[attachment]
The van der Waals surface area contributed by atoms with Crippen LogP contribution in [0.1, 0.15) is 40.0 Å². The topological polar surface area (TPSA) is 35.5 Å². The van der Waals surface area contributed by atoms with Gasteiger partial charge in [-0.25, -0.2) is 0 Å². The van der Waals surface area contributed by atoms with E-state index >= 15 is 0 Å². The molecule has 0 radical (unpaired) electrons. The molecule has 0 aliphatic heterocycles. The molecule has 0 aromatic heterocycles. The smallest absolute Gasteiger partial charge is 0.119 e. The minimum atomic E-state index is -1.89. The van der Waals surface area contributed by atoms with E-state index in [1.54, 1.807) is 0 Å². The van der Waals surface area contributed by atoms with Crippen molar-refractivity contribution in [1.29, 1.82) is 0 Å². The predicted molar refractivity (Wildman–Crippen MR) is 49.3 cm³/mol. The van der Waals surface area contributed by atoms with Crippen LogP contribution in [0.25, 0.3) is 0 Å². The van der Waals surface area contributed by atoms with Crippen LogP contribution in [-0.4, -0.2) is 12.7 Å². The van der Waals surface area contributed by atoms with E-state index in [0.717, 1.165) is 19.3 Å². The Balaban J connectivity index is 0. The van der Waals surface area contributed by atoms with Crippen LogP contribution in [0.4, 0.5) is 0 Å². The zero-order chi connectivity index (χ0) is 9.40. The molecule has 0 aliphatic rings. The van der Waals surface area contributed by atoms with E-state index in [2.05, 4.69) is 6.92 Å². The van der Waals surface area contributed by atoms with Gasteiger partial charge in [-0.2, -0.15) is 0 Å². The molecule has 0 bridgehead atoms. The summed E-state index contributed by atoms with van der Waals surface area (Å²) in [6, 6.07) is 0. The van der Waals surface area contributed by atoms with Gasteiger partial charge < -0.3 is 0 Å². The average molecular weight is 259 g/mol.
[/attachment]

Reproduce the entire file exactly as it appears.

The van der Waals surface area contributed by atoms with Crippen LogP contribution in [0.1, 0.15) is 40.0 Å². The topological polar surface area (TPSA) is 35.5 Å². The van der Waals surface area contributed by atoms with Gasteiger partial charge in [-0.25, -0.2) is 0 Å². The van der Waals surface area contributed by atoms with E-state index >= 15 is 0 Å². The molecule has 0 radical (unpaired) electrons. The molecule has 0 aliphatic heterocycles. The molecule has 0 aromatic heterocycles. The smallest absolute Gasteiger partial charge is 0.119 e. The minimum atomic E-state index is -1.89. The van der Waals surface area contributed by atoms with E-state index in [1.54, 1.807) is 0 Å². The van der Waals surface area contributed by atoms with Crippen molar-refractivity contribution in [1.29, 1.82) is 0 Å². The predicted molar refractivity (Wildman–Crippen MR) is 49.3 cm³/mol. The van der Waals surface area contributed by atoms with Crippen LogP contribution in [0.25, 0.3) is 0 Å². The van der Waals surface area contributed by atoms with Crippen LogP contribution in [-0.4, -0.2) is 12.7 Å². The van der Waals surface area contributed by atoms with E-state index in [0.717, 1.165) is 19.3 Å². The Balaban J connectivity index is 0. The van der Waals surface area contributed by atoms with Crippen LogP contribution in [0.4, 0.5) is 0 Å². The zero-order chi connectivity index (χ0) is 9.40. The molecule has 0 aliphatic rings. The van der Waals surface area contributed by atoms with E-state index in [2.05, 4.69) is 6.92 Å². The van der Waals surface area contributed by atoms with Gasteiger partial charge in [-0.2, -0.15) is 0 Å². The molecule has 0 bridgehead atoms. The summed E-state index contributed by atoms with van der Waals surface area (Å²) in [6, 6.07) is 0. The van der Waals surface area contributed by atoms with Gasteiger partial charge < -0.3 is 0 Å². The average molecular weight is 259 g/mol.